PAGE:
The Crook (Le Voyou)
Released: November 20th, 1970
Written By: Claude Lelouch, Claude Pinoteau, & Pierre Uytterhoeven
Directed By: Claude Lelouch
Starring: Jean-Louis Trintignant, Christine Lelouch, Charles Gerald, Charles Denner
Runtime: 2 hours
Genre: Crime, thriller, caper
A contemporary of the Nouvelle Vague directors but never really one of them, Claude Lelouch continues to plug away at the age of 80, releasing a film annually to the indifference of French critics. In the States, his legacy will likely be the derisive laughter of high school French classes forced to sit through A Man and a Woman, but there are some genuinely interesting titles in his filmography. Similar to Truffaut, what comes through Lelouch’s work is a love of cinema, and The Crook is his film that most effectively conveys this exuberance.
Jean-Louis Trintignant stars as “Simon the Swiss,” a notorious Parisian thief on the run after escaping from prison. Hiding out with a lonely secretary he abducts at a movie theatre, he reconnects with his ex-girlfriend (Christine Lelouch) and former partner (Charles Gerald). It is at this point the narrative circles back to their crime, a kidnapping plot that if it doesn’t surprise with its twists will at the very least plant the phrase “Merci Simca!” in your mind forever.
The film has it all: a musical number, a “movie within the movie,” a little social satire, and a nonlinear timeline that trusts in the viewer to eventually figure things out. Trintignant is a cool, inscrutable anti-hero, but Lelouch takes the opposite approach to Melville—whereas Melville conveyed his thieves’ existential angst through a minimalist style, Lelouch isolates by surrounding him with all sorts of nonsense. Through it all, Trintignant reacts with a blank but charming insouciance, only showing signs of concern with food and drink (“biere, sans mousse”).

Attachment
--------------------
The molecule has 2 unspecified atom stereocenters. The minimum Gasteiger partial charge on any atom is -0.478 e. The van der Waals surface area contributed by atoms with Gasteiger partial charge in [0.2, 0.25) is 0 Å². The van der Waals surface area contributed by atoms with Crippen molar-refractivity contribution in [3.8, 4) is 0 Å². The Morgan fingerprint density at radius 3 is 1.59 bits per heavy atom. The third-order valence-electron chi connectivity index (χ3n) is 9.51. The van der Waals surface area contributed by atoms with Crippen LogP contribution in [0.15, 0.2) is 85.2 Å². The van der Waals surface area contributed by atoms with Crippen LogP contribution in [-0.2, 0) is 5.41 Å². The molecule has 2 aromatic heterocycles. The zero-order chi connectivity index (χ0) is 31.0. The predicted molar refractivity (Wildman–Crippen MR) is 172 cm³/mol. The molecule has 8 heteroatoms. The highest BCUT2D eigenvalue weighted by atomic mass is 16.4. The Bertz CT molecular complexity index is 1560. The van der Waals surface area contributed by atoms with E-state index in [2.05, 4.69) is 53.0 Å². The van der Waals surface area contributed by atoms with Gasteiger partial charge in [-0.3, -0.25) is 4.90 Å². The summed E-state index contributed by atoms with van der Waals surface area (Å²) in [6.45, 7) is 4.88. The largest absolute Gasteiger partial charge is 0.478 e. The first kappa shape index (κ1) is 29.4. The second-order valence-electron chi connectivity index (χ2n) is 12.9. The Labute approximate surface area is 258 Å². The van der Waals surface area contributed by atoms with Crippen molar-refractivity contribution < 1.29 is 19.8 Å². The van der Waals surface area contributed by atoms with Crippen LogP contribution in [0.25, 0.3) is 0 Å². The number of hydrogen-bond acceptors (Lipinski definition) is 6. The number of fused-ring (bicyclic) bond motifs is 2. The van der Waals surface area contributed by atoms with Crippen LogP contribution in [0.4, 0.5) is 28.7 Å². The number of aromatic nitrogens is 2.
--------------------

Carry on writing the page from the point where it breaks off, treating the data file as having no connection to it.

Self-aware but never cynical, the script’s elliptical approach not only keeps the viewer on edge but also creates the room for all sorts of fun bits of action. There are a number of memorable filmmaking touches (the way that Lelouch shoots his police interrogation scenes should be copied), and even sequences that seem conventional (like the inevitable car chase) take a unique turn.
Besides longing for the days of a more relaxed penal system (oh, how much easier it was to write prison break scenes!), The Crook is a reminder that just because a film has a familiar storyline and generic title doesn’t mean that it can’t find its own unique spirit.